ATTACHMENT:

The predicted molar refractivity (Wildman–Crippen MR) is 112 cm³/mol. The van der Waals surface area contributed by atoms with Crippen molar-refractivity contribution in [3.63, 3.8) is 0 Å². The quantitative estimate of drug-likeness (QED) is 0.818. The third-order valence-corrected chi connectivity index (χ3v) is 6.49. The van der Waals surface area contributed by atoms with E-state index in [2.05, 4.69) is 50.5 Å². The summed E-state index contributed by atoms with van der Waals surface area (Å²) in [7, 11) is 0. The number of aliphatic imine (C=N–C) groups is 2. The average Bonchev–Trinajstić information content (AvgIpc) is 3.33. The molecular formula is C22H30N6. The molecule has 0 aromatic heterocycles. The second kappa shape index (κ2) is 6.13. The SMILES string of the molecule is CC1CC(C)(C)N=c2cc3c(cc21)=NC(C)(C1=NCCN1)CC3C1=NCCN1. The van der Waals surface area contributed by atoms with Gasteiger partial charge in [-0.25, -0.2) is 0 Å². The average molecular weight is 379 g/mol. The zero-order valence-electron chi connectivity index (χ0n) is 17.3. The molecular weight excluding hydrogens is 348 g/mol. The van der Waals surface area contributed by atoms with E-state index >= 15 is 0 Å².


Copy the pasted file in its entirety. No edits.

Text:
The predicted molar refractivity (Wildman–Crippen MR) is 112 cm³/mol. The van der Waals surface area contributed by atoms with Crippen molar-refractivity contribution in [3.63, 3.8) is 0 Å². The quantitative estimate of drug-likeness (QED) is 0.818. The third-order valence-corrected chi connectivity index (χ3v) is 6.49. The van der Waals surface area contributed by atoms with E-state index in [2.05, 4.69) is 50.5 Å². The summed E-state index contributed by atoms with van der Waals surface area (Å²) in [7, 11) is 0. The number of aliphatic imine (C=N–C) groups is 2. The average Bonchev–Trinajstić information content (AvgIpc) is 3.33. The molecular formula is C22H30N6. The molecule has 0 aromatic heterocycles. The second kappa shape index (κ2) is 6.13. The SMILES string of the molecule is CC1CC(C)(C)N=c2cc3c(cc21)=NC(C)(C1=NCCN1)CC3C1=NCCN1. The van der Waals surface area contributed by atoms with Gasteiger partial charge in [-0.25, -0.2) is 0 Å². The average molecular weight is 379 g/mol. The zero-order valence-electron chi connectivity index (χ0n) is 17.3. The molecular weight excluding hydrogens is 348 g/mol. The van der Waals surface area contributed by atoms with E-state index >= 15 is 0 Å².